As the use (and trading) of Bitcoins has grown so has the government’s interest in them.  Part of why the IRS would care involves whether someone has “acceded to wealth” when they create, sell or exchange a Bitcoin.  In other words, has someone to the transaction gotten richer by dealing in Bitcoins rather than a “true” currency?  It is a longstanding principle of tax law that such accessions to wealth are “income” which might be taxable to the recipient.  I have acceded to wealth, for example, if someone gives me a dollar (for nothing in return), a share of stock or a piece of real estate

Having looked at the issue the IRS came down to the conclusion that Bitcoins are property, not a “currency”.  In so doing the US government made using Bitcoin as a medium of exchange much more complicated.  This is because, put simply, you, the Bitcoin user, must now keep track of what you paid for your Bitcoin, where it came from, and whether you have tax consequences when you use it to purchase something.  This is a whole host of worries you never have to deal with when you use a “true” currency.

The Tax Consequences of Using Bitcoins

So what exactly do you have to track and bother with?  The answer, in short, is your “basis”.  Basis is just a word.  It means “what is my investment in this thing”.  If  you paid $10 for a share of stock, that is your basis in it (more technically, your “cost basis”).  If that stock appreciates to $15 and you sell it, you have “acceded to wealth” by $5, on which you pay tax.  So, when it comes to Bitcoins, according to the IRS, go forth and buy, sell and exchange it however you like, however, be sure you track your basis and report your gain (or loss) each time you do it.

This is a huge pain, perhaps by design.  Tracking one’s basis in readily exchangeable, intangible things like stock, or now Bitcoins, is extremely complicated.  Stock brokers use highly sophisticated software that tracks stock transactions, accounting for all of the Byzantine and upside down rules that govern these transactions.  Few, if any, Bitcoin users are prepared for this level of reporting.  Figuring out your gain or loss also assumes that you are able to trace exactly which Bitcoin you purchased to use for your cup of coffee.  This is similarly difficult given that Bitcoins are “tumbled” into “blocks”, that is, virtually sliced and diced so that it is unclear which Bitcoin you got, or who created or received it.  This serves to protect Bitcoin users’ privacy, something the government is viewing with increasing hostility.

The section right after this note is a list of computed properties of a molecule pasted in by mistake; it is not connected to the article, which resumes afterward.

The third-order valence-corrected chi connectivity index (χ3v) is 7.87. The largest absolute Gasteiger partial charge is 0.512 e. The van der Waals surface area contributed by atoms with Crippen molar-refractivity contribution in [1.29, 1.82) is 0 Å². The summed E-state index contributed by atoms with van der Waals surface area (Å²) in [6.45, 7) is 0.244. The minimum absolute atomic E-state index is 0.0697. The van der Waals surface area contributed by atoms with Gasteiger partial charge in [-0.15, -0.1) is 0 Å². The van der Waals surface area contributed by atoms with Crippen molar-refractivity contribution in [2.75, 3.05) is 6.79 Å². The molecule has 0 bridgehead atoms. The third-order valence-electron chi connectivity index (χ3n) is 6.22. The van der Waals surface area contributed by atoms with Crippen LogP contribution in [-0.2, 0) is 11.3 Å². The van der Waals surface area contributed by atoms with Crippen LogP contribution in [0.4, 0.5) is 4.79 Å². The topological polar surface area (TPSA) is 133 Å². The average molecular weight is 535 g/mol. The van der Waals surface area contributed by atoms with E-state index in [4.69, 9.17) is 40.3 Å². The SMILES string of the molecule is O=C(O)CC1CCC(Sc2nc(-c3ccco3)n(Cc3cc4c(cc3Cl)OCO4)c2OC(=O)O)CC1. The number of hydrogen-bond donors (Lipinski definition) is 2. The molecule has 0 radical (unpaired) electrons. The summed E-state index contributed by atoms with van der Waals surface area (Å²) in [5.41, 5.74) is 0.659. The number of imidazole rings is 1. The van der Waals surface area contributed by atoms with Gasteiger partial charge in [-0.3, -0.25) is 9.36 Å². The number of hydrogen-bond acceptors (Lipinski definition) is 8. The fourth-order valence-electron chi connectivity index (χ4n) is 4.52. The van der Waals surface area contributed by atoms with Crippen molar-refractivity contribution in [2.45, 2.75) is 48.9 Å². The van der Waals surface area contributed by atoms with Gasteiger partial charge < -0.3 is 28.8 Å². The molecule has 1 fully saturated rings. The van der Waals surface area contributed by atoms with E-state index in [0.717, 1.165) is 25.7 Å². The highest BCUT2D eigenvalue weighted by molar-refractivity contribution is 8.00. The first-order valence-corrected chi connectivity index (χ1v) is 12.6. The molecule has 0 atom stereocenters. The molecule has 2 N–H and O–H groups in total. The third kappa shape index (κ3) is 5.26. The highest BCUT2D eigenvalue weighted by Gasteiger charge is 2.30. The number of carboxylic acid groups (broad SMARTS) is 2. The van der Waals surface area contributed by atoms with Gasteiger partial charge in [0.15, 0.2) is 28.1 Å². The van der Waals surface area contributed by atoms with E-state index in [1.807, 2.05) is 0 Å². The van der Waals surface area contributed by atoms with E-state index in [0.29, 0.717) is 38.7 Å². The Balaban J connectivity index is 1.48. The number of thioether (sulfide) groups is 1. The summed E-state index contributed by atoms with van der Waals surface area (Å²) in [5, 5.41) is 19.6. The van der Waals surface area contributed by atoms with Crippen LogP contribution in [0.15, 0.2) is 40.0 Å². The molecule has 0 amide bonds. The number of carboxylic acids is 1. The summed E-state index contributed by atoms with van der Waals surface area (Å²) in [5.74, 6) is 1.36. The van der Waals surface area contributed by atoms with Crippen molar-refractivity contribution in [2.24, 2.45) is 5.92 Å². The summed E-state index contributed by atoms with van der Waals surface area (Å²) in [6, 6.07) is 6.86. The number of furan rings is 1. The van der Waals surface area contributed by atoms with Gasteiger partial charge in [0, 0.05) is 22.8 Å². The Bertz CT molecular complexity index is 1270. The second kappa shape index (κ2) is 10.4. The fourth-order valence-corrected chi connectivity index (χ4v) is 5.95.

Philosophically I am disappointed, though hardly surprised, with this decision.  Our entire banking system, really, the entire global economy is in large part based on the dollar as a medium of exchange.  That serves an important purpose in that it lends predictability to how oil, carrots or lollipops are priced.  There are many “data points”, that is, places to compare, contrast and get an idea of what something should cost.  The downside, however, is that it preserves a government’s monopoly on how you do business.  Again, this is desirable in many ways, but has a dark side:  the government, not you, decides what the currency is worth.  The more currency the government prints, the less it can buy or earn in the form of interest.  You, the buyer, might not see that the dollar you had yesterday is not the dollar you have today, but those who are exchanging their oil, carrots and lollipops do.  Words you hear a lot like “purchasing power” and “inflation” can be tricky to grasp, but are very important to how people live.